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The diamond ring

December 11, 2016

Here’s a sad story.

One Christmas when I was in my late twenties, my mum gave me an astonishing gift. When I unwrapped the small parcel, inside I found a blue velvet box and inside the box was a diamond ring. I looked at her, astonished. It was, she said, a gift to her from my father and she wanted me to have it. I cannot begin to tell you, dear reader, the mixture of emotions that swept over me. First and foremost was the thought that this was the sort of gift you left to someone in your will. Appalled at the thought that she might think she was not long for this world, I tried to tell her that she should keep it, but she was adamant that she wanted me to have it.

The most astonishing thing was that I had never seen this ring before.

I was a curious (read nosey) child and I had been through the top drawer of my mother’s dresser multiple times – the top drawer being the place where the “good stuff”, like her pearls, other items of jewellery and various interesting bits and pieces were kept. I had never seen this blue velvet box before or the ring inside it. My mum had lots of earrings and necklaces and some bracelets, but the only rings she ever wore were the gold band on her left hand and an initial ring, given to her by her parents on her twenty-first birthday. Where the hell had this ring been hidden?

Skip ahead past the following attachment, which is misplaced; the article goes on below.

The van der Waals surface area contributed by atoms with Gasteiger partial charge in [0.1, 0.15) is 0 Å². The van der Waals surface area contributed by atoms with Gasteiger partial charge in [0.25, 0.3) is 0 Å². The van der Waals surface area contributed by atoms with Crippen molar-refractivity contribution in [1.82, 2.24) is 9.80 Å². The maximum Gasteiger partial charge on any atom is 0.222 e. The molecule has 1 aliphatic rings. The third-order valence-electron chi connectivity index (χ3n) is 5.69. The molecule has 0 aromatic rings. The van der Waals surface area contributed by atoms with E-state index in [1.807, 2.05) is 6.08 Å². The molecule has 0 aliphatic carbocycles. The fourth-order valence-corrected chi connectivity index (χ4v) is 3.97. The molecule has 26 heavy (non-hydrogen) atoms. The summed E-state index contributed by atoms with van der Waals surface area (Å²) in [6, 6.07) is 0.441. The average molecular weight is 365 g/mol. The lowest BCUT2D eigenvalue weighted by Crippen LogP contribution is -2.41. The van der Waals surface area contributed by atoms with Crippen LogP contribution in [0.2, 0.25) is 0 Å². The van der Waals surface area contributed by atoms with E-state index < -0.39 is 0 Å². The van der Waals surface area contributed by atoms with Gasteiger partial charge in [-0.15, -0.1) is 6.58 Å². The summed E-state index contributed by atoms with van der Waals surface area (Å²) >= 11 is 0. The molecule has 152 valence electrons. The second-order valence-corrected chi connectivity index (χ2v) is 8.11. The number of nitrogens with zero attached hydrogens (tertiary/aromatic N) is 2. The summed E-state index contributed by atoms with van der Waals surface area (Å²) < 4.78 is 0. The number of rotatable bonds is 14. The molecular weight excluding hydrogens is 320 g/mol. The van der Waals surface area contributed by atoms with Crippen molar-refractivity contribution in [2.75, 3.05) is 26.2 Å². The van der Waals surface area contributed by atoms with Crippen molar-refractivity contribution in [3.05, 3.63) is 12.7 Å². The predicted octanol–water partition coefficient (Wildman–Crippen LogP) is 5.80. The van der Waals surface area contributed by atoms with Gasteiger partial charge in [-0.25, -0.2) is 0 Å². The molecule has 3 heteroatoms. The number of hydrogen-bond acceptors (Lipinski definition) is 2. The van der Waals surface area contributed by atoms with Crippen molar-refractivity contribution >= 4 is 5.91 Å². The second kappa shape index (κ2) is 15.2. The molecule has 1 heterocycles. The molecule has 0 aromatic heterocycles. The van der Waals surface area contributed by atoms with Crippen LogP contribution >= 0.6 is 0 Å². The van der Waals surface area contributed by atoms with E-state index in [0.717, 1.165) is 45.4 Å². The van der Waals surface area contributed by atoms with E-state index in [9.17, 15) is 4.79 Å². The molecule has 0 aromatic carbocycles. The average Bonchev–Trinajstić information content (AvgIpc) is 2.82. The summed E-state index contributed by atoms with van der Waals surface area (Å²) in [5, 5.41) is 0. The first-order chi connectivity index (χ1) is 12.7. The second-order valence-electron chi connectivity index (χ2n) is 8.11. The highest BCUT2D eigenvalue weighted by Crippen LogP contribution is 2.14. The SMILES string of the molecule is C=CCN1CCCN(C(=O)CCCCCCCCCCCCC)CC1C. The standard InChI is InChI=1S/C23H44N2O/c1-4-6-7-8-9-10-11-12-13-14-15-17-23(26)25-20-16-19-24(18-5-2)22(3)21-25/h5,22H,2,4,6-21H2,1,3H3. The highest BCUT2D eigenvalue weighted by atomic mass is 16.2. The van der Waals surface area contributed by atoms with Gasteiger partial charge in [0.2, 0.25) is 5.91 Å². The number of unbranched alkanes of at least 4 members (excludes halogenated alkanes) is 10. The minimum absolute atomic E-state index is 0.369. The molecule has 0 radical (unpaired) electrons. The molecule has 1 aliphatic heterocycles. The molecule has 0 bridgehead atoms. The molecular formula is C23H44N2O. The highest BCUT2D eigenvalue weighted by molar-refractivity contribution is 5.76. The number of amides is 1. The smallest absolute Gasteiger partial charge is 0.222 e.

When I was old enough to realise that most kids had two parents, I asked Mum about my dad. She told me he’d died in a car accident when I was still a baby. When I asked where he was buried, she told me he’d been cremated. When I was old enough to realise that women changed their names when they married (and at that time they just did), I asked her why she had the same last name as Nana and Granddad and my uncles. She told me by sheer fluke she’d married a man with the same last name as hers. Okay, flukes happen. The letters she received from family members were all addressed to Mrs. K. M. Holmes. Then one day, when I was about twelve, she received a letter from her brother (normally it was his wife, who’d been a friend of Mum’s before even meeting said brother) who wrote. This letter was addressed to Miss K. M. Holmes. Why, I asked her, would her brother address his letter this way. And then she told me: It turned out that her marriage to my father had been bigamous, that his first (real) wife tracked him down and that he’d returned to her, dying soon afterwards in the aforementioned car accident.